# ?: operator - the ternary conditional operator

The conditional operator ?:, also known as the ternary conditional operator, evaluates a Boolean expression and returns the result of one of the two expressions, depending on whether the Boolean expression evaluates to true or false, as the following example shows:

string GetWeatherDisplay(double tempInCelsius) => tempInCelsius < 20.0 ? "Cold." : "Perfect!";

Console.WriteLine(GetWeatherDisplay(15));  // output: Cold.
Console.WriteLine(GetWeatherDisplay(27));  // output: Perfect!


As the preceding example shows, the syntax for the conditional operator is as follows:

condition ? consequent : alternative


The condition expression must evaluate to true or false. If condition evaluates to true, the consequent expression is evaluated, and its result becomes the result of the operation. If condition evaluates to false, the alternative expression is evaluated, and its result becomes the result of the operation. Only consequent or alternative is evaluated. Conditional expressions are target-typed. That is, if a target type of a conditional expression is known, the types of consequent and alternative must be implicitly convertible to the target type, as the following example shows:

var rand = new Random();
var condition = rand.NextDouble() > 0.5;

int? x = condition ? 12 : null;

IEnumerable<int> xs = x is null ? new List<int>() { 0, 1 } : new int[] { 2, 3 };


If a target type of a conditional expression is unknown (for example, when you use the var keyword) or the type of consequent and alternative must be the same or there must be an implicit conversion from one type to the other:

var rand = new Random();
var condition = rand.NextDouble() > 0.5;

var x = condition ? 12 : (int?)null;


The conditional operator is right-associative, that is, an expression of the form

a ? b : c ? d : e


is evaluated as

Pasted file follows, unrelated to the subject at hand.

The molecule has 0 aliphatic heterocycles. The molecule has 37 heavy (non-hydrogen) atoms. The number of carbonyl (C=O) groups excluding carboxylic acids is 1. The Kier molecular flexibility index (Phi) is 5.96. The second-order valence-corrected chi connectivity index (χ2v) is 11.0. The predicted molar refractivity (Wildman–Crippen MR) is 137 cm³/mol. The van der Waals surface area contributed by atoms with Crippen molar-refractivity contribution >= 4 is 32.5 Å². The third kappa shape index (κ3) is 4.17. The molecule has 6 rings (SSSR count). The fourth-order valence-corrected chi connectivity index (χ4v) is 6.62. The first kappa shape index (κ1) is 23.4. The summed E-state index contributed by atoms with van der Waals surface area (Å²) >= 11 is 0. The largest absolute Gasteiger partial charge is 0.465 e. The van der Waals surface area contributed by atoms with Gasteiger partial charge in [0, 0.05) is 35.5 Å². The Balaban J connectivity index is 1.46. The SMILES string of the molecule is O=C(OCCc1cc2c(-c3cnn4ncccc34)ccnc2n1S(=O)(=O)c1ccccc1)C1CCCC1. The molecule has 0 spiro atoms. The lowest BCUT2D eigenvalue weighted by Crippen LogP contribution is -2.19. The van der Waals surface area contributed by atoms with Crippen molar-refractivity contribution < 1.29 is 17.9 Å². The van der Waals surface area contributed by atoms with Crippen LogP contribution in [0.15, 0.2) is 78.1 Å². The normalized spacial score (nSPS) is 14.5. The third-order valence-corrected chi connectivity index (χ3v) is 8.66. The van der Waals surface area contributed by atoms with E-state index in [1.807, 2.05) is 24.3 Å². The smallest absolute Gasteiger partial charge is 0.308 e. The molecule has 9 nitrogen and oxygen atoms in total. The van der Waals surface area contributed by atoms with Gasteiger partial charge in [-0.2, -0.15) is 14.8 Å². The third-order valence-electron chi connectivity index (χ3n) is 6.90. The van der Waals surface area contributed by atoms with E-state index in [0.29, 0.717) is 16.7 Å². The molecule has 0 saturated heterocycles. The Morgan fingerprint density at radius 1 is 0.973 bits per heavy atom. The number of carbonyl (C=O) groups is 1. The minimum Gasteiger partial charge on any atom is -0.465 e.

a ? b : (c ? d : e)


Tip

You can use the following mnemonic device to remember how the conditional operator is evaluated:

is this condition true ? yes : no


## Conditional ref expression

A conditional ref expression conditionally returns a variable reference, as the following example shows:

int[] smallArray = {1, 2, 3, 4, 5};
int[] largeArray = {10, 20, 30, 40, 50};

int index = 7;
ref int refValue = ref ((index < 5) ? ref smallArray[index] : ref largeArray[index - 5]);
refValue = 0;

index = 2;
((index < 5) ? ref smallArray[index] : ref largeArray[index - 5]) = 100;

Console.WriteLine(string.Join(" ", smallArray));
Console.WriteLine(string.Join(" ", largeArray));
// Output:
// 1 2 100 4 5
// 10 20 0 40 50


You can ref assign the result of a conditional ref expression, use it as a reference return or pass it as a ref, out, in, or ref readonly method parameter. You can also assign to the result of a conditional ref expression, as the preceding example shows.

The syntax for a conditional ref expression is as follows:

condition ? ref consequent : ref alternative


Like the conditional operator, a conditional ref expression evaluates only one of the two expressions: either consequent or alternative.

In a conditional ref expression, the type of consequent and alternative must be the same. Conditional ref expressions aren't target-typed.

## Conditional operator and an if statement

Use of the conditional operator instead of an if statement might result in more concise code in cases when you need conditionally to compute a value. The following example demonstrates two ways to classify an integer as negative or nonnegative:

int input = new Random().Next(-5, 5);

string classify;
if (input >= 0)
{
classify = "nonnegative";
}
else
{
classify = "negative";
}

classify = (input >= 0) ? "nonnegative" : "negative";